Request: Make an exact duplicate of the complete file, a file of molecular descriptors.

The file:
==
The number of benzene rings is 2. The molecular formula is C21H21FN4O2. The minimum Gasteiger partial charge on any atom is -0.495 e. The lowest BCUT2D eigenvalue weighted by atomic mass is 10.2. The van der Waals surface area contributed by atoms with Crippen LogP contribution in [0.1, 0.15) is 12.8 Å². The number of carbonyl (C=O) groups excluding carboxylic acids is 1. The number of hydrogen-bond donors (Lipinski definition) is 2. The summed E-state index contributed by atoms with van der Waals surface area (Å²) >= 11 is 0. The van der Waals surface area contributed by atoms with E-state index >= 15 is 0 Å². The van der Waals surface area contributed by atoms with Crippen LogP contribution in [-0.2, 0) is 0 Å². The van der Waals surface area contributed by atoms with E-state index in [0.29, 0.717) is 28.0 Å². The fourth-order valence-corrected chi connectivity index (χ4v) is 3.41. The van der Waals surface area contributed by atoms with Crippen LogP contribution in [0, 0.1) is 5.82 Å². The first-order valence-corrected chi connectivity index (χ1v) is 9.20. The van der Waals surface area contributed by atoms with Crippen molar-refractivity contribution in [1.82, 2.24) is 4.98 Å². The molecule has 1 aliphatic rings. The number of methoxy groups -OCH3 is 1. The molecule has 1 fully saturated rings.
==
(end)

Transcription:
The number of benzene rings is 2. The molecular formula is C21H21FN4O2. The minimum Gasteiger partial charge on any atom is -0.495 e. The lowest BCUT2D eigenvalue weighted by atomic mass is 10.2. The van der Waals surface area contributed by atoms with Crippen LogP contribution in [0.1, 0.15) is 12.8 Å². The number of carbonyl (C=O) groups excluding carboxylic acids is 1. The number of hydrogen-bond donors (Lipinski definition) is 2. The summed E-state index contributed by atoms with van der Waals surface area (Å²) >= 11 is 0. The van der Waals surface area contributed by atoms with E-state index >= 15 is 0 Å². The van der Waals surface area contributed by atoms with Crippen LogP contribution in [-0.2, 0) is 0 Å². The van der Waals surface area contributed by atoms with E-state index in [0.29, 0.717) is 28.0 Å². The fourth-order valence-corrected chi connectivity index (χ4v) is 3.41. The van der Waals surface area contributed by atoms with Crippen LogP contribution in [0, 0.1) is 5.82 Å². The first-order valence-corrected chi connectivity index (χ1v) is 9.20. The van der Waals surface area contributed by atoms with Crippen molar-refractivity contribution in [1.82, 2.24) is 4.98 Å². The molecule has 1 aliphatic rings. The number of methoxy groups -OCH3 is 1. The molecule has 1 fully saturated rings.